Infoscience

Conference paper

Vehicle recognition from multi-spectral and LiDAR elevation data with object-oriented analysis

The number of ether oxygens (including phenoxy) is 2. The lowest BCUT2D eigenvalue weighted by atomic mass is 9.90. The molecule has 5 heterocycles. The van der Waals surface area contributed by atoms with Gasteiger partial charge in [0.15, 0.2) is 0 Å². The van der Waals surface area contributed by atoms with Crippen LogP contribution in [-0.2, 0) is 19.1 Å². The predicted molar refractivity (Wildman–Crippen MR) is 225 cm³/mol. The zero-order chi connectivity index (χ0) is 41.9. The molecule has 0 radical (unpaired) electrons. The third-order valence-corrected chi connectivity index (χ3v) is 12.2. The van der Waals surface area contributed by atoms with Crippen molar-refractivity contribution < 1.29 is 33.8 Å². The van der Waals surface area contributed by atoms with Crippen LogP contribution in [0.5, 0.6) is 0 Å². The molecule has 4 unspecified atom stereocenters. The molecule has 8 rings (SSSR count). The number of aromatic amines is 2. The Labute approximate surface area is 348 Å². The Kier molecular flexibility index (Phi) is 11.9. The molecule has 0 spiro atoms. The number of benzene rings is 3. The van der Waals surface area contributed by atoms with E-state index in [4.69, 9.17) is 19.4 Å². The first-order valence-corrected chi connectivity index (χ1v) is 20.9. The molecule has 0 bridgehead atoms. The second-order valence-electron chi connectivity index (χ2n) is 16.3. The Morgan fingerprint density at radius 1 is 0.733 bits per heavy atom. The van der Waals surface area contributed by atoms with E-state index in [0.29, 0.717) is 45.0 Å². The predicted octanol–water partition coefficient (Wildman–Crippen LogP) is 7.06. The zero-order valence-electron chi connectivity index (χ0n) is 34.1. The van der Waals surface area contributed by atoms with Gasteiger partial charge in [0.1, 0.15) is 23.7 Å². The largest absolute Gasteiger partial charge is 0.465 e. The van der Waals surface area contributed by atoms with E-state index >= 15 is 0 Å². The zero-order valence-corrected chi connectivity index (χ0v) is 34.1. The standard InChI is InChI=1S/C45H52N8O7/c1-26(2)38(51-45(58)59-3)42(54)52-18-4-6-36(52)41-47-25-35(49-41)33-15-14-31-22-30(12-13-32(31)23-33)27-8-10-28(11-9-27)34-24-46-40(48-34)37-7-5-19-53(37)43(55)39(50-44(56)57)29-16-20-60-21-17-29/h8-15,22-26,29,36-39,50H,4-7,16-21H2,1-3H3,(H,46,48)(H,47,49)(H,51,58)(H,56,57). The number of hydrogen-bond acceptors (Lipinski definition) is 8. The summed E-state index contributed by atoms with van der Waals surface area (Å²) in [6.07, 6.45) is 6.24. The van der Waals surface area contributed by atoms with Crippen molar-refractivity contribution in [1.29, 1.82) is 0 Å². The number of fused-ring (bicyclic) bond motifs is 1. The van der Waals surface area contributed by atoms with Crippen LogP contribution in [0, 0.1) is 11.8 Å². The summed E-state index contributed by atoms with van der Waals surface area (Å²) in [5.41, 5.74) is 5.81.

This research study addresses issues of transport modeling aiming to the recognition of vehicles, with perspective to generate a knowledge base for an automatic recognition of vehicles from similar type of data. Based on two datasets consisted of multi-spectral data of an RGB/NIR line scanner, intensity data and elevation data of a LiDAR scanner, the goal was achieved with an object-oriented and fuzzy logic approach. Nevertheless, an object-oriented image analysis comprises of multiple complex dependencies that is required to be reduced for the achievement of an optimum accuracy in classification. Namely, via a series of tests was attempted to build simplified hierarchies and class descriptions that additionally would act in compliance with the criterion of homogeneity. Regarding this criterion and due to the shape and diminutive size of the object in question, a classification would be rendered inaccurate without the utilization of the most possible colour criterion and the most necessary shape criterion. The process of object-oriented analysis included three levels of segmentation that were later classified based on descriptions drawn up for the photointerpretation classes, which were recognized in the two datasets that were provided. Initially, the data were processed and analyzed with two approaches based on object-oriented analysis, and the resulted classes were described with fuzzy logic. From the “top-down” approach large surfaces of various land uses and several types of vehicles were ensued, avoiding misclassification of lorries. From the second, “bottom-up” approach, various types of vehicles emerged as compact objects, after merging the resulted objects that were precisely describing parts of the actual objects of classes. With focal point the vehicles extraction, the description of the vehicle class was assigned without significant overlap in the range of features used to describe other classes, rendering to a greater segment classification accuracy of the objects that were depicting vehicles. Despite efforts to produce suitable segments during the segmentation of this level, due to the size of the vehicles in the given data resolution and of the errors resulting from the general classification, vehicle shape could not be properly defined in extent. The developed methodology can be serve as a guide for recognizing vehicles both in urban and industrial environment from the same resolution of multi-spectral and LiDAR elevation data, by effectuating minor alterations in the range of features that has been employed.

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